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In this historical movement the Jews assign themselves a special mission. However universal its vision may be, Jewish messianism retains a nationalistic basis; only through Jewish national restoration will come the world’s restoration to super-national moral realities. As the meaning of messianism becomes secularized, then “the belief in Messiah” deteriorates to mere trust in enlightenment, in liberal ethical goals, even in socialism. In its wake, therefore, Zionism has left a mere moralizing of orthodox theological concepts and a disintegration of orthodox messianism. Emphasis on messianic character and messianic era lacks the reality of a personal Messiah. History is permitted its “messianic movements,” “messianic events,” “messianic moments,” and ultimately a “messianic age.” Ironically, therefore, current Zionist motivations for return to his homeland in effect have exiled the Jew from the orthodox Messiah; he misunderstands the kingdom of God as a national socio-political crisis instead of a spiritual-personal crisis. Human establishment of the new state and national sovereignty has derailed to marginal consideration the traditional expectation of the coming personal Messiah.

This modern spirit of self-sufficiency dispenses with special reliance on the Old Testament. To vindicate the state’s emergence as an act of divine providence, some Jewish interpreters specially emphasize nature and history and not simply the Torah as God’s avenues of self-revelation. Religious Zionists attribute Divine authorship to apparently natural causality. Israel therefore claims a redemptive mission that envisions perfection of the world, it is said, and not just fulfillment of a prophetic promise. Regathering the Jews in the new state can materialize an authentic Jewish civilization and culture to channel Israel’s mission among the nations. For the first time in 2,000 years Hebrews manifest in one locale all the prerequisites for shaping their own institutions and mode of life. Even if Israel cannot compete with the great powers technologically, she can offer ethical inspiration to the world by restoring her own historical values.

It should be observed, however, that alienation from the Old Testament prophets involves more than loss of hope in a personal Messiah; it threatens also the historic Jewish sense of divine covenant. After all, the crowning glory of Hebrew history is its early heritage of revealed monotheistic religion. If the Jews are to confront the world with more than modern social ideals, if they are to urge a renewal of old and respected values, presumably from Jerusalem as a spiritual center for international Judaism, then the validity of God’s covenant with their forebears requires more than mere inference from general history. Indeed, it requires vital faith in the prophetic word, in Scripture that commits Judaism to much more than the social present and demands new investigation of the messianic question. To represent Zionism as a direct successor of the historic messianic vision, or as bearer of the historic messianic motive has only short-lived and limited appeal. The unique divine claim upon the Hebrews springs from God’s self-revelation of “I, the Lord God.” That they are “a chosen people” the Hebrews cannot abstract from purely politico-social considerations. The consciousness of Jewish unity and mission can only prosper, therefore, on a deepening acceptance of the Old Testament vision of redemption.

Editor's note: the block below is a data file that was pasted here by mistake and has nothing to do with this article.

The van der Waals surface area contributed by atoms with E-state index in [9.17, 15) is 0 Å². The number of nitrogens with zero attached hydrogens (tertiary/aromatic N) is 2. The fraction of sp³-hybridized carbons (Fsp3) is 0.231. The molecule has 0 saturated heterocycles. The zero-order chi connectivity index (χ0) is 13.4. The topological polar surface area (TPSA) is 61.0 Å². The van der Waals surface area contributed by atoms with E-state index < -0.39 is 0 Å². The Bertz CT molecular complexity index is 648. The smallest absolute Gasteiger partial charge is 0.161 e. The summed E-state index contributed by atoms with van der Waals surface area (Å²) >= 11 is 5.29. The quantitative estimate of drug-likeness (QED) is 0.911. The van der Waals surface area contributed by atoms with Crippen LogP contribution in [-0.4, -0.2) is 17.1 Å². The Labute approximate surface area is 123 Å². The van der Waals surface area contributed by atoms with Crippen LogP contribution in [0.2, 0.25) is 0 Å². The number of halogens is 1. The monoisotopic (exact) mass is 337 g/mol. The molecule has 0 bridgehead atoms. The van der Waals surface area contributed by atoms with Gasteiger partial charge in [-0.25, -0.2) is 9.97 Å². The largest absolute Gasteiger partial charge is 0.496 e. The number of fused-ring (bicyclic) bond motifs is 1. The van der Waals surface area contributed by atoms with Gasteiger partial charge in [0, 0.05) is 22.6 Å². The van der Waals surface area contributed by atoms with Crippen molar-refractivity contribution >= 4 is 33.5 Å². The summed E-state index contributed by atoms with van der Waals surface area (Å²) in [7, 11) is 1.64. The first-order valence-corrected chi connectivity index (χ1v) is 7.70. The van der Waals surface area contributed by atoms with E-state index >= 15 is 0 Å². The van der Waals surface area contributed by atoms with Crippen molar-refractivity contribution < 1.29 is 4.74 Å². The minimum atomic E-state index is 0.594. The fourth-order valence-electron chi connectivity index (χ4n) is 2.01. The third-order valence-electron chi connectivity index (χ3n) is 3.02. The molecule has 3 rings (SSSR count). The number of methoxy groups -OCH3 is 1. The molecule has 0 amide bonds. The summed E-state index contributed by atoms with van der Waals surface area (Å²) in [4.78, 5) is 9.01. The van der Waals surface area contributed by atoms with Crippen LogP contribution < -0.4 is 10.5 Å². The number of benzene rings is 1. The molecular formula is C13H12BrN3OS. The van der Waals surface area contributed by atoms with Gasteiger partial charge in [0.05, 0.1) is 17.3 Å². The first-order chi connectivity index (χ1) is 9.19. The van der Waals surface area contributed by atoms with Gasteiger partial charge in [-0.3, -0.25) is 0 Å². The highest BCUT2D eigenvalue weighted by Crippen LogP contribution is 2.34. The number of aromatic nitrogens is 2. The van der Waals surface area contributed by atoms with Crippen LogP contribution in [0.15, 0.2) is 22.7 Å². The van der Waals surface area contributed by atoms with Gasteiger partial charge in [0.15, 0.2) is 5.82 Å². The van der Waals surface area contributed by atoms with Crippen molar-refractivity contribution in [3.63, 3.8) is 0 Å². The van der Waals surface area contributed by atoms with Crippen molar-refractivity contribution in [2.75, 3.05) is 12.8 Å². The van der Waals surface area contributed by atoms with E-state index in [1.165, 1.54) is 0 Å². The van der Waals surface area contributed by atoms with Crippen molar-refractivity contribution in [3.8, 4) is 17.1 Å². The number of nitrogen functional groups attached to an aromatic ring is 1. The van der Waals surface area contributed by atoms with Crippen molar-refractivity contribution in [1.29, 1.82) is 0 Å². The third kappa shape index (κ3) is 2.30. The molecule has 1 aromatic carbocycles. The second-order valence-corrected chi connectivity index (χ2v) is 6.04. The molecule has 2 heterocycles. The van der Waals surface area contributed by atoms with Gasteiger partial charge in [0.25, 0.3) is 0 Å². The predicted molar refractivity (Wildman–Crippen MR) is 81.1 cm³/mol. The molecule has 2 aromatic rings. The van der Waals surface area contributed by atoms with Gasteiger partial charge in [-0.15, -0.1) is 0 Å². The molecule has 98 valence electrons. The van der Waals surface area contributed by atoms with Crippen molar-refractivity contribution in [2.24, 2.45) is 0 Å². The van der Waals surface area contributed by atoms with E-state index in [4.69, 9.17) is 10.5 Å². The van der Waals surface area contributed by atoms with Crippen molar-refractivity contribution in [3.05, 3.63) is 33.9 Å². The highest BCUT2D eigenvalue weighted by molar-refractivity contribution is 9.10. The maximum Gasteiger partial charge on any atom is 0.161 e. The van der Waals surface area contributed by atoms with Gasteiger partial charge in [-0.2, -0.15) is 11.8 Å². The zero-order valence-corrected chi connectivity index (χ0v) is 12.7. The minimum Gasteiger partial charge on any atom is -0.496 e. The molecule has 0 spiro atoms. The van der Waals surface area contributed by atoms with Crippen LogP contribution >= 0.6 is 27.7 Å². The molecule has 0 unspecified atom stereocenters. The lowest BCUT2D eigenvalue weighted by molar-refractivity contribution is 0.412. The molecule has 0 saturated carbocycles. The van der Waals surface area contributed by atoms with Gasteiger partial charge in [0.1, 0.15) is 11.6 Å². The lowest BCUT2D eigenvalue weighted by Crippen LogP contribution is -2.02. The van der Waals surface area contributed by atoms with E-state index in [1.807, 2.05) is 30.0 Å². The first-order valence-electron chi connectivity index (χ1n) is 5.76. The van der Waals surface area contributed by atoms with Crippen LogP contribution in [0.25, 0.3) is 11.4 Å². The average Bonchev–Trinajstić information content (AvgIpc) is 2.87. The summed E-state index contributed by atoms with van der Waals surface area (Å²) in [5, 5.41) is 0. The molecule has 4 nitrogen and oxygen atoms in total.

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What Of Jesus Christ?

The turn of Jewish expectation against a personal Messiah, and exposition of messianism in post-biblical terms, may lead to fresh rejection of Jesus of Nazareth. Many Jews indeed consider Jesus a good man. But they seem unaware that such appraisal was impossible in the first century when commitment was either for the Messiah or against a messianic pretender. Scholars who debate the question of Messiah express their hostility in two significant ways: either they attack Christian sacraments by labeling their foundations as idolatrous, or they may reveal opposition to Jesus Christ by aligning themselves with some figure wholly alien to Judeo-Christian history. Professor R. J. Zwi Werblowsky, for example, reveres Buddha as the greatest of all religious figures.

One factor in this rejection stems from refusal to approach the messianic question except in relationship to national sovereignty. This issue in fact already influenced the first-century rejection of Jesus when the Jews still expressed messianic expectation in personal terms (“Art thou he that should come, or do we look for another?,” Matt. 11:3; cf. John 1:19–25). According to Zwi Werblowsky, “Israel’s attitude toward the Church was automatically determined by the fundamental Jewish decision in favor of national continuity and history.” He considers this explanation of the rejection of Jesus more accurate than that “Judaism was confronted, in the person of Jesus, with a crise de conscience and finally decided against him.” That is, Jewish expectation so linked Messiah and national sovereignty that Israel’s concrete renewal on the world historical scene was to be “the sign” Werblowsky contends that Jesus himself recognized this link in affirming that “this generation shall not pass away” except the kingdom of God come (Matt. 24:34 actually reads “till all be fulfilled”). “Not only ‘this generation,’ ” adds Werblowsky, “… but many other generations passed by and saw nothing.” Jesus’ claim of fulfillment, he insists, is “denied by the sober consciousness of historical realities.”